After participating in activities to learn about components of the metric system, students share their knowledge and understanding of metrics with others by creating a slideshow presentation. Then students take on the role of mathematicians whose task is to show the importance of the metric system to the general public and Congress. The students’ goal is to gather support for legislation to be passed that would mandate that the United States use only the metric system of measurement.
View how a variety of student-centered assessments are used in the Metric Madness Unit Plan. These assessments help students and teachers set goals; monitor student progress; provide feedback; assess thinking, processes, performances, and products; and reflect on learning throughout the learning cycle.
Introduce the Essential Question, How can math help me understand my world? Log results on chart paper and hang it on a wall for students to add to throughout the rest of the unit. Consider keeping the chart up throughout the rest of the year for students to think about and add to during all math units.
Tell students they are going to begin a unit about metrics. Poll the students to see which metric measurements are familiar to them. Ask them the Unit Questions, Why might you need to know the metric system? and What difference does it make if you use inches or centimeters?
Have students write down their answers to the questions in a journal or notebook. Tell them they will be adding to their knowledge of these as they progress throughout the unit and that they will need to refer to their answers to complete some of the upcoming activities.
Keep the following important points in mind when teaching metrics:
The following is a minimal structure for teaching metrics lessons over a 2-week period. After each activity, have students, in pairs, reflect on the three questions asked at the beginning of the unit and add to their notes:
Once you feel your students have a good handle on metrics, have them complete a multimedia slideshow presentation showing their understanding of metrics. Divide the class into groups of four, and, within each group, assign one student to different units of metric measurement, as follows:
Allow each student to use their notes to complete a presentation that includes the following:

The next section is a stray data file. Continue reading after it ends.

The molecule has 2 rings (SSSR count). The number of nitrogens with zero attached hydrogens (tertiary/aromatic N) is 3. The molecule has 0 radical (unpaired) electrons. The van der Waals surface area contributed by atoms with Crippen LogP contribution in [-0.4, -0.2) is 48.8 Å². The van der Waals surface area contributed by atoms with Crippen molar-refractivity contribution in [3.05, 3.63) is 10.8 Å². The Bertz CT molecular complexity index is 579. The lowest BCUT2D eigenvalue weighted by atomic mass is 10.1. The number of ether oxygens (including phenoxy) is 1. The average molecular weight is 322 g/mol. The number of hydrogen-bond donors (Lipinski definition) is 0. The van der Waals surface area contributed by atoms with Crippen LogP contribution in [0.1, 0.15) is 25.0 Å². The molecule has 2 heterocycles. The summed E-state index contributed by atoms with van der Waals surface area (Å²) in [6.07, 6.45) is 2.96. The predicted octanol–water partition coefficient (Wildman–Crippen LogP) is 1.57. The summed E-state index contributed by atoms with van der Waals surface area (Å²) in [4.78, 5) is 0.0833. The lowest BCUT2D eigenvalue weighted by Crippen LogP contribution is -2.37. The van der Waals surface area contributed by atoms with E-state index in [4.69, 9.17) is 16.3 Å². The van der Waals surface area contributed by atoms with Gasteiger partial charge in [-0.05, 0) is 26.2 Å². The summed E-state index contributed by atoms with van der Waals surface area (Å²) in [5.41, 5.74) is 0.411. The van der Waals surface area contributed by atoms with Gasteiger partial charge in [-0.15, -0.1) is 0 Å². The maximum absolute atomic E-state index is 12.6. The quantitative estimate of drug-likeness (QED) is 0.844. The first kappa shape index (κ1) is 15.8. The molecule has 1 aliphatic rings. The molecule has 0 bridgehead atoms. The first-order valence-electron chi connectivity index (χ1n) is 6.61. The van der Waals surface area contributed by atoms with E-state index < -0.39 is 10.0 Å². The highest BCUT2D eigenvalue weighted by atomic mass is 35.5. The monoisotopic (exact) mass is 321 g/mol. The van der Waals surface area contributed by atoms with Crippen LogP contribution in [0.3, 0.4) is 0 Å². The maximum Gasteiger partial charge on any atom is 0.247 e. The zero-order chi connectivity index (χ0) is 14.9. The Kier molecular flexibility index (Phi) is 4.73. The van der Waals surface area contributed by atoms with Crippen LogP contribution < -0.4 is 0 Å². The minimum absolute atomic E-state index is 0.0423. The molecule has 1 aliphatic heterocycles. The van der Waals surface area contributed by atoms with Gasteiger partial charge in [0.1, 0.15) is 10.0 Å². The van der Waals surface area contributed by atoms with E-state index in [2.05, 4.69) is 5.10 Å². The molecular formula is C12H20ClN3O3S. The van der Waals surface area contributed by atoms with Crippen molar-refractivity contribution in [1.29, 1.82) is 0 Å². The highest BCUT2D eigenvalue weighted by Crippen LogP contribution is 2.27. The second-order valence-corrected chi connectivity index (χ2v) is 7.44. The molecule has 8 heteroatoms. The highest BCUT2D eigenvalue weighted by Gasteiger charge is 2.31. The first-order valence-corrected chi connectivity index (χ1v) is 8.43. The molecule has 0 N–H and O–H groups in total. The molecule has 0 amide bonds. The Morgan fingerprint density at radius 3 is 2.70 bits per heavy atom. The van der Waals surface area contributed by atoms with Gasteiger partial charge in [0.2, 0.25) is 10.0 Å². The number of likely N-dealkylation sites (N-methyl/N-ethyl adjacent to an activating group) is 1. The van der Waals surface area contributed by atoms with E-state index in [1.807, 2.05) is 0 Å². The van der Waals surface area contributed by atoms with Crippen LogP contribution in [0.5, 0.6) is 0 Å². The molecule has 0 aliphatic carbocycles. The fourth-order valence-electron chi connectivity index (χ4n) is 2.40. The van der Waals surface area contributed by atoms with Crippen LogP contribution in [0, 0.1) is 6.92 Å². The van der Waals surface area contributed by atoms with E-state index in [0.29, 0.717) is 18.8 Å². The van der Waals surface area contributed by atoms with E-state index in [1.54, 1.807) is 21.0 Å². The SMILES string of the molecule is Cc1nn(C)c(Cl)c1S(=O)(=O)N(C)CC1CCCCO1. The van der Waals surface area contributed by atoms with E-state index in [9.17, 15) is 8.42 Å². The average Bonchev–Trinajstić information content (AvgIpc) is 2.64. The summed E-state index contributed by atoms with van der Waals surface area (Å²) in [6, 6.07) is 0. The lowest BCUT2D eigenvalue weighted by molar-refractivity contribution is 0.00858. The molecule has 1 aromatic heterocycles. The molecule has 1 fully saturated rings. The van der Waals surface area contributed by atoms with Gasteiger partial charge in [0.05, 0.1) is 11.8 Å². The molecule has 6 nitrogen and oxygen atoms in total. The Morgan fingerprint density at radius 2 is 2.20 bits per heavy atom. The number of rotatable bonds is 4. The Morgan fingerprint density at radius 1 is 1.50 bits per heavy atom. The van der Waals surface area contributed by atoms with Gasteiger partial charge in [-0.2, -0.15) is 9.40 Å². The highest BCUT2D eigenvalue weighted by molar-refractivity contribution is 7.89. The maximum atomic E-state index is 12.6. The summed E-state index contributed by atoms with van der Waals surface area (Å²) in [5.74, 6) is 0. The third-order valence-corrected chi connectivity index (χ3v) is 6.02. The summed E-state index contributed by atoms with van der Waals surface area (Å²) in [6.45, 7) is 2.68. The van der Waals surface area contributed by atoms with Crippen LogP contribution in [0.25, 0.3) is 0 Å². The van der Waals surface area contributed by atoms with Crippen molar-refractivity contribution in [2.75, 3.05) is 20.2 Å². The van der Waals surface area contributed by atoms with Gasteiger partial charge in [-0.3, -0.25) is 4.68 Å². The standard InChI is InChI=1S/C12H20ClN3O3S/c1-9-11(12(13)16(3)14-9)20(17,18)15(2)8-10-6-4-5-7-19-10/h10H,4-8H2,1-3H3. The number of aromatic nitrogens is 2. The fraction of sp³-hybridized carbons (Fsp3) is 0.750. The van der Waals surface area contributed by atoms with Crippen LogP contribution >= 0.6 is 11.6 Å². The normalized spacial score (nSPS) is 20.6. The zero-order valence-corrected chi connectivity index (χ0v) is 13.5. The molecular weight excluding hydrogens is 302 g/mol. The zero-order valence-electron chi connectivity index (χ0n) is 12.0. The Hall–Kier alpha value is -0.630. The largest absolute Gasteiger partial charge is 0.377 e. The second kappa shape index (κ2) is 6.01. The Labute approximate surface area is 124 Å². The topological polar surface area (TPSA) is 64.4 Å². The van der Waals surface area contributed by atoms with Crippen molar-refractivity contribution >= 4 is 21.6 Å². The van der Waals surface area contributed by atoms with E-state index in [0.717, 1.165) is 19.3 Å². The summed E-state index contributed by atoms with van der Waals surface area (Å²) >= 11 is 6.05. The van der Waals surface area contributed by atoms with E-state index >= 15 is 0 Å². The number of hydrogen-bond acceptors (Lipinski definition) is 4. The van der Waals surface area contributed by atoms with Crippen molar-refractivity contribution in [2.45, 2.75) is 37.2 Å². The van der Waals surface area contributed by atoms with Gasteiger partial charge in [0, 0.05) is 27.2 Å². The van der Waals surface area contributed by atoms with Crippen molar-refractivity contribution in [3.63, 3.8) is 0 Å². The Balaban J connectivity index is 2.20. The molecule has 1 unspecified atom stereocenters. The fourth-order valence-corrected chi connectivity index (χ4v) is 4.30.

Distribute the presentation scoring guide and review the criteria. The multimedia presentation represents what each student would complete within their topic area. When all members of the group have completed their slides, have students put the slides together to make one presentation. Students can present these to:
Review with your students their answers to the Essential Question, How can math help me understand my world? Have students add to the chart paper list that the class generated earlier.
Building an Argument
Tell students they will be taking on the role of mathematicians. Their task will be to show the importance of the metric system. They must convince the general public to vote to pass legislation that would mandate that the United States use only the metric system of measurement.
Have students research and discuss the importance of the metric system. Discuss as a group the two Unit Questions that will help students with their final product—Why might you need to know the metric system? and What difference does it make if you use inches or centimeters?
Inform students that they will create a brochure highlighting important reasons to learn metrics, which will be passed out to the general public as well as legislators. Distribute the brochure rubric and explain the following guidelines for the brochure:
After students finish their brochures, have a mock public forum to have students present their findings and brochures. Be sure that the audience uses the feedback form for each presentation.
At the end of the unit, revisit the Essential Question, How can math help me understand my world? Direct students to think about their peer’s presentations and have them add thoughts to the chart paper started at the beginning of the unit.
English Language Learner
A teacher participated in the Intel® Teach Program, which resulted in this idea for a classroom project. A team of teachers expanded the plan into the example you see here.
Grade Level: 6-8
Higher-Order Thinking Skills: Problem Solving, Persuasion
Key Learnings: Metrics, Measurement, Conversions
Time Needed: 2-4 weeks, depending on how many metric lessons must be taught in one math period per day
Background: From a teacher in Arizona, United States